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Franklin County Criminal Law Casebook
Reproduced with permission from
Allen V. Adair and the Franklin County Public Defender Office

TIME (214)

Crim. R. 45 -- Time

State v. Meyer, 189 Ohio App. 3d 628, 2010-Ohio-4804 – Theft charges were based on failure to return rented construction equipment by the date agreed upon. A jury question asked if they were limited to consideration of the dates provide in the indictment. The prosecutor was allowed to extend the time period through an end date chosen arbitrarily. Defendant asked for the jury to be excused in accordance with Crim. R. 7(D). Request was erroneously denied. The defense had been linked to the dates specified. Thus the amendment would prejudice the defense if trial continued with the same jury.

State v. Wilkinson, 178 Ohio App. 3d 99, 2008-Ohio-4400 – Parolee was indicted for escape before he was picked up. Prior to trial the indictment was amended to include the entire time he was on the run, including days following the return of the indictment. This did not violate Criminal Rule 7, as the date of the escape is not an element, but it did violate the constitutional requirement of presentment and consideration by a grand jury.

State v. Williams, 157 Ohio App. 3d 374, 2004-Ohio-2857 -- Post conviction petition mailed from prison arrived one day late.  Cuyahoga County declines to apply the mailbox rule, which in the federal courts treats a document as filed on the date it is handed over to prison authorities for mailing. State ex rel. Tyler v. Alexander (1990), 52 Ohio St. 3d 84 followed.  Compare Houston v. Lack (1988), 487 U.S. 266, 270.

State v. Steiner (1991), 71 Ohio App. 3d 249 -- In calculating whether a defendant has been brought to trial within the time prescribed by R.C. 2945.71, the date of arrest is not counted and the last day of the period in question shall be counted. Also see State v. Lautenslager (1996), 112 Ohio App. 3d 108.

State v. McCornell (1993), 91 Ohio App. 3d 141, 144-145 -- Applying Crim. R. 45, when the date by which trial must commence falls on the weekend, the first following business day becomes the date by which trial must commence.

State v. Schneider (1993), 87 Ohio App. 3d 252 -- To calculate the number of prior offenses in a five year period for purposes of determining the penalty for OMVI, the date of the first conviction is excluded and the date of arrest for the offense in question must fall before the fifth anniversary. See dissent.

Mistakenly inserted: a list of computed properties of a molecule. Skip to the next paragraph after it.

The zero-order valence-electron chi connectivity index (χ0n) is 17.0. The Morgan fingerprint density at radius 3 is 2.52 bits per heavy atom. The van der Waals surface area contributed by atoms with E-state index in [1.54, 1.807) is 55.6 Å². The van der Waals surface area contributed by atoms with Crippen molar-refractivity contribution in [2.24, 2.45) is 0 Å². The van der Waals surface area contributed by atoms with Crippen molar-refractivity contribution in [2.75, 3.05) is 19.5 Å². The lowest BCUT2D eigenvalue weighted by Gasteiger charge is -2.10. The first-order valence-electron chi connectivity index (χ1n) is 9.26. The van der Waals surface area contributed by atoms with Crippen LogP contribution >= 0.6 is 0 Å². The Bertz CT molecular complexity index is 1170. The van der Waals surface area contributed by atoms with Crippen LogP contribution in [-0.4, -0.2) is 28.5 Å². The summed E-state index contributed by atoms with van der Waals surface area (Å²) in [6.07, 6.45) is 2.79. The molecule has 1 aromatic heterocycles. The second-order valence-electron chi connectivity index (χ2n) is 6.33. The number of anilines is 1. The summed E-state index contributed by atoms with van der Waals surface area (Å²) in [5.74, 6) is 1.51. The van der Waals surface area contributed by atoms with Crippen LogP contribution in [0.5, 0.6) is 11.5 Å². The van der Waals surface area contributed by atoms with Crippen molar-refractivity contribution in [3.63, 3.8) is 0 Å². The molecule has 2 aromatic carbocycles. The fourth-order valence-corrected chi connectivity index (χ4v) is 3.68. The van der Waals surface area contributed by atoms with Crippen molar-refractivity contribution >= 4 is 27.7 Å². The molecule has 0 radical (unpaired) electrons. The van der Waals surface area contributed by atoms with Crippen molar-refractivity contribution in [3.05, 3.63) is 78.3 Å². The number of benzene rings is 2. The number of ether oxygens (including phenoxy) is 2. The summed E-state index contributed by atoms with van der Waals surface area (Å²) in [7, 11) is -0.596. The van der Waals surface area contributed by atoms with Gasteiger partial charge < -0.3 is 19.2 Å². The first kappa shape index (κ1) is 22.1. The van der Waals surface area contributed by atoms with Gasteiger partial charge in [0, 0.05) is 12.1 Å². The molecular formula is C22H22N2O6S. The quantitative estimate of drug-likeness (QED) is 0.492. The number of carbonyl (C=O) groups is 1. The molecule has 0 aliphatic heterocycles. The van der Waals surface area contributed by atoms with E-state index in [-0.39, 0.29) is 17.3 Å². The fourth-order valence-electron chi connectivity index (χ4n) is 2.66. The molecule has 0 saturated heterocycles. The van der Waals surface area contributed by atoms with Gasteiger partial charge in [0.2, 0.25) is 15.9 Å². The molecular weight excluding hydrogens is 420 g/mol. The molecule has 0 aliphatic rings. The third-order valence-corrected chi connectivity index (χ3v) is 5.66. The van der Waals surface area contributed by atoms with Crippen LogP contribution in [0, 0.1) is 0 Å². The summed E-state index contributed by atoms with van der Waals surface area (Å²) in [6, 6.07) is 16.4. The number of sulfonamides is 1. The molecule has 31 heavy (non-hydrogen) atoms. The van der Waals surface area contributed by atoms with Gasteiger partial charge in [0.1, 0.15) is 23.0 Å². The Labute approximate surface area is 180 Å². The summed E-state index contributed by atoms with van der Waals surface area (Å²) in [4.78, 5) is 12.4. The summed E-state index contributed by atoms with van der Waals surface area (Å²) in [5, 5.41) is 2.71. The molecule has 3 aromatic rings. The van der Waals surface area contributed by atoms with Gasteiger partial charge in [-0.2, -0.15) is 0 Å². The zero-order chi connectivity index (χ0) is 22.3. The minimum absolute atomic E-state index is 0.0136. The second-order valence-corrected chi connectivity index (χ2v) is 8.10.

State v. Bowman (1996), 108 Ohio App. 3d 276 -- Requirement that a BAC Verifier be calibrated every seven days was satisfied when calibration came eleven minutes after the expiration of seven consecutive twenty-four hour periods. Day is held to mean midnight to midnight, with compliance by the end of the final day sufficient.

State v. Westfall (1976), 46 Ohio St. 3d 31 -- If a defendant is incarcerated in a prison and acts without the aid of counsel, his notice of appeal is timely if within the time allowed for filing the notice of appeal, such notice is delivered to the proper prison authorities for forwarding to the court. Also see State v. Williamson (1967), 10 Ohio St. 2d 195.

State v. Schulte (1997), 118 Ohio App. 3d 184 -- A defendant convicted prior to September 21, 1995 had one year to file his petition for postconviction relief, notwithstanding the shorter time limit applicable for those convicted after that date. Also see State v. Saylor (1998), 125 Ohio App. 3d 633, holding that since the specified deadline fell on a Saturday, the actual deadline was the following Monday.

State v. Smith (1997), 123 Ohio App. 3d 48 -- Prisoner's postconviction had to be filed in the trial court by September 21, 1996. Delivery to prison mail system by that date was not sufficient. Opinion fails to address State v. Westfall (1976), 46 Ohio St. 3d 31. Same court reached opposite (and correct) conclusion with respect to the filing of a notice of appeal in a postconviction case in State v. Owens (1997), 121 Ohio App. 3d 34, holding date of delivery to prison authorities was controlling.

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